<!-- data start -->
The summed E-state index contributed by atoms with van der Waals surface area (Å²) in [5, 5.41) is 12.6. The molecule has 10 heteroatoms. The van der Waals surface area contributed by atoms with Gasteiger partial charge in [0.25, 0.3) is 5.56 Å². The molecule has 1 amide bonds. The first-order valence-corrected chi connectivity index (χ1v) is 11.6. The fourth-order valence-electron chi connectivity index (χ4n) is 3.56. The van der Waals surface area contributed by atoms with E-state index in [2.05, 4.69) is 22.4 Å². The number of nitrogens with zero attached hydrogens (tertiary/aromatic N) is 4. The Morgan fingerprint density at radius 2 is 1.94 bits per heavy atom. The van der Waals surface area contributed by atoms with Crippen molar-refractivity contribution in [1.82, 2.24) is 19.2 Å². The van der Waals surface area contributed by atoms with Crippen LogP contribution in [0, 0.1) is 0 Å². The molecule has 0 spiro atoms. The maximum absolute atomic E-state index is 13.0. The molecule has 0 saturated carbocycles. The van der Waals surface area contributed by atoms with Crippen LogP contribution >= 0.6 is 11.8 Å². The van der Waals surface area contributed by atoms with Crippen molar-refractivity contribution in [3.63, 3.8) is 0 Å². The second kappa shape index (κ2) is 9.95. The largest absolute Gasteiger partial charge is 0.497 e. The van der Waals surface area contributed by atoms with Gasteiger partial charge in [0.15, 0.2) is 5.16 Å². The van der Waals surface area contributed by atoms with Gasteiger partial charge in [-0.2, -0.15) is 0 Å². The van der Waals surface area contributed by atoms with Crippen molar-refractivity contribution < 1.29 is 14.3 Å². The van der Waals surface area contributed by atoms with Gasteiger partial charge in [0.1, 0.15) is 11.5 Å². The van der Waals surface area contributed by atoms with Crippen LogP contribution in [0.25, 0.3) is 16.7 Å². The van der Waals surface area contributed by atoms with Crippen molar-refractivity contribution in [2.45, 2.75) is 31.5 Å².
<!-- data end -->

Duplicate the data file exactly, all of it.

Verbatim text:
The summed E-state index contributed by atoms with van der Waals surface area (Å²) in [5, 5.41) is 12.6. The molecule has 10 heteroatoms. The van der Waals surface area contributed by atoms with Gasteiger partial charge in [0.25, 0.3) is 5.56 Å². The molecule has 1 amide bonds. The first-order valence-corrected chi connectivity index (χ1v) is 11.6. The fourth-order valence-electron chi connectivity index (χ4n) is 3.56. The van der Waals surface area contributed by atoms with E-state index in [2.05, 4.69) is 22.4 Å². The number of nitrogens with zero attached hydrogens (tertiary/aromatic N) is 4. The Morgan fingerprint density at radius 2 is 1.94 bits per heavy atom. The van der Waals surface area contributed by atoms with Crippen molar-refractivity contribution in [1.82, 2.24) is 19.2 Å². The van der Waals surface area contributed by atoms with Crippen LogP contribution in [0, 0.1) is 0 Å². The molecule has 0 spiro atoms. The maximum absolute atomic E-state index is 13.0. The molecule has 0 saturated carbocycles. The van der Waals surface area contributed by atoms with Crippen LogP contribution >= 0.6 is 11.8 Å². The van der Waals surface area contributed by atoms with Crippen molar-refractivity contribution in [3.63, 3.8) is 0 Å². The second kappa shape index (κ2) is 9.95. The largest absolute Gasteiger partial charge is 0.497 e. The van der Waals surface area contributed by atoms with Gasteiger partial charge in [0.15, 0.2) is 5.16 Å². The van der Waals surface area contributed by atoms with Gasteiger partial charge in [-0.2, -0.15) is 0 Å². The van der Waals surface area contributed by atoms with Crippen molar-refractivity contribution < 1.29 is 14.3 Å². The van der Waals surface area contributed by atoms with Gasteiger partial charge in [0.1, 0.15) is 11.5 Å². The van der Waals surface area contributed by atoms with Crippen LogP contribution in [0.25, 0.3) is 16.7 Å². The van der Waals surface area contributed by atoms with Crippen molar-refractivity contribution in [2.45, 2.75) is 31.5 Å².